My son asked for a meat grinder for Christmas this year because he hates having to wait to use mine when he's ready to butcher his deer. He's never been interested in toys. His friends love to come visit because of how many cool things he has, from his traps to his bobwhite he raises to his horses that he shows. The kid can harness up the horses to the wagon faster than his judges could at the fair.

I guess I would make them a part of the survival process just as soon as they can be a part of it. Ask them what they would take if they could only take one thing. Let them help in the kitchen. Let them help fill up the car or feed the dog. Yes, it is often harder to do when a child is "helping" but that is just part of being a parent. Teaching our children how to be a better person without us.

BLT
 

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infowars.com
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i got my boy his own bag and he carrys the same i do we made some stuff together like his hobo stove also we put together a first aid kit
are bags are pretty much the same
when we go camping he uses his own stuff as do i plus makeing most of it is good father son projects

I do this in the event of A SHTF situation and god forbid something happen to me atleast i would no he can survive he does a good job and he is ten right now i am going to go into more detail with him on map reading

but i honestly just treat him like on of the guys and teach him to pull his own weight
 

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I see you heading into a very dangerous situation. First of all, you and your (I think you said oldest) daughter need some form of protection and you both need to be well versed in it and ready to use it. I am not trying to bring up something to scare you, but it is a well know fact that when there is no significant sign of law and order (look at the LA riots and Hurricane Katrina just for starters) some people let those underlying tendencies overcome them. You are also charged with the protection of your young children, for their future lies in your hands.

The bottom filthy layer of society will do anything to survive and get what they want. This includes food, goods, and sex. Some stick together like rats and others will continue to don their sheep's clothing until the time to strike.

I agree that bugging out is a last option, but it's there is we need it. With a newborn and a 2 1/2 year old we'd be screwed.
 

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For those of us with little ones (under 5 or so) that don't weigh much, I HIGHLY recommend a sling of some sort. It will provide comfort for you and the child and is so much easier then having to keep up with a tired baby or trying to carry them on your hip unassisted.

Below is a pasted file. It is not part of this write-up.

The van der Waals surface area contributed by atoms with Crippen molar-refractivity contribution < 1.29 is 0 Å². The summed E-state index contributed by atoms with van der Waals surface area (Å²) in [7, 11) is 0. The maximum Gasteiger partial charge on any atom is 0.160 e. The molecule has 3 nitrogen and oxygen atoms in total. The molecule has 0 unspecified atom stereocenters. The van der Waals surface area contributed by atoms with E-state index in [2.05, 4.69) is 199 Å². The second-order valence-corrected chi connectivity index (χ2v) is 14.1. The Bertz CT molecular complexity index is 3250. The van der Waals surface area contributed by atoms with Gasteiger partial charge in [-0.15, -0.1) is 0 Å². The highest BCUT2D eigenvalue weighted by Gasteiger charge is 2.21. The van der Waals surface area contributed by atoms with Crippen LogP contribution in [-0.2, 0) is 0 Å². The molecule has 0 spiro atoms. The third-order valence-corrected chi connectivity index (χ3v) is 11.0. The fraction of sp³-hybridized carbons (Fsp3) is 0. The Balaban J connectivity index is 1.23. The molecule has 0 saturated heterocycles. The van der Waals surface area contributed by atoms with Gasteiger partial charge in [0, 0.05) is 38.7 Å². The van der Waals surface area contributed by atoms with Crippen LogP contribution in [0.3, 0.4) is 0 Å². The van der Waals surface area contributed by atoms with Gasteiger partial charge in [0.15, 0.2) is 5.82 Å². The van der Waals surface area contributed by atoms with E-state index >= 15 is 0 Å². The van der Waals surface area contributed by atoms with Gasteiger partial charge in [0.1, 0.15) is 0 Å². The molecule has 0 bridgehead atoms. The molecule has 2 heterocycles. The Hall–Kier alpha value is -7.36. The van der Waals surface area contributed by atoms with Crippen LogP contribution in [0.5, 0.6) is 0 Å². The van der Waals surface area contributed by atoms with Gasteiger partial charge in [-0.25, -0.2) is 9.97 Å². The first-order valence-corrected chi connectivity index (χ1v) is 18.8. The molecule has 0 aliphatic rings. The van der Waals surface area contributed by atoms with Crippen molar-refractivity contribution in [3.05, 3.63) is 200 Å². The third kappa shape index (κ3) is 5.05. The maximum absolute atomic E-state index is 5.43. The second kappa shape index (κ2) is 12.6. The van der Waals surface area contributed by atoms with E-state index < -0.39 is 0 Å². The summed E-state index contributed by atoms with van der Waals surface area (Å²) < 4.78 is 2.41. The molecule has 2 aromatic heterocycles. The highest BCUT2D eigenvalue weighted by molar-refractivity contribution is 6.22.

Carrying infant inside shirt:

Emergency toddler carry in towel:

Emergency carry with sweat pants:

There are tons of videos on You Tube on how to carry a baby or toddler-how to make a sling from a bed sheet ... lots of valuable info.

My 2.5 yr old daughter still loves to be carried in a ruckstack style but we have a sling made just for that purpose. As a tiny infant (up to about 8 months) we carried her in a Moby Wrap, which is nothing more then 5 yards of t-shirt style material. http://www.mobywrap.com/t-mobywrap.aspx

Whilst this is hands free, someone else (older child or partner) will need to help carrying your supplies, or charge an older child with carrying a smaller one-as this way of toting a kid is surprisingly comfortable and easy to do.
 

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Well I am planning on sheltering in place-period. We won't ever be able to afford a bug out retreat. I am doing well on getting food stored up and brushing up on skills like canning, bread baking from self ground grains, heating the house with wood stove and cooking on it as well. I have clothes and shoes a couple sizes up from each kid. I have freecycled us into bikes and pull trailers so I could get around with all the kids if gasoline became scarce. The older kids have been enrolled in the local 4H shooting club that offers shotgun, rifle and archery training. Husband and I are also going to begin gun training and purchase/stockpiling. I am working for an exemption in my town to keep a few chickens in a chicken ark. If that doesn't work a gal who lives near but not in town may keep a few chickens for me and I pay her to keep them/share eggs. I have five local sources for meat/poultry/eggs/dairy/vegetables. I have been replacing my landscaping with edible fruit bushes. I have good relationships with all immediately surrounding neighbors and know which are the former military and policemen that I plan to go to immediately to develop a street protection/community. Hubby was smart and started saving silver coinage many years ago and we have barter items stocked up in storage. We won't ever have the type of supergear that survivalblog.com suggests we all have to have and can't live west of Mississipi River, but we won't be the first to die and we won't be victimized without taking a few with us.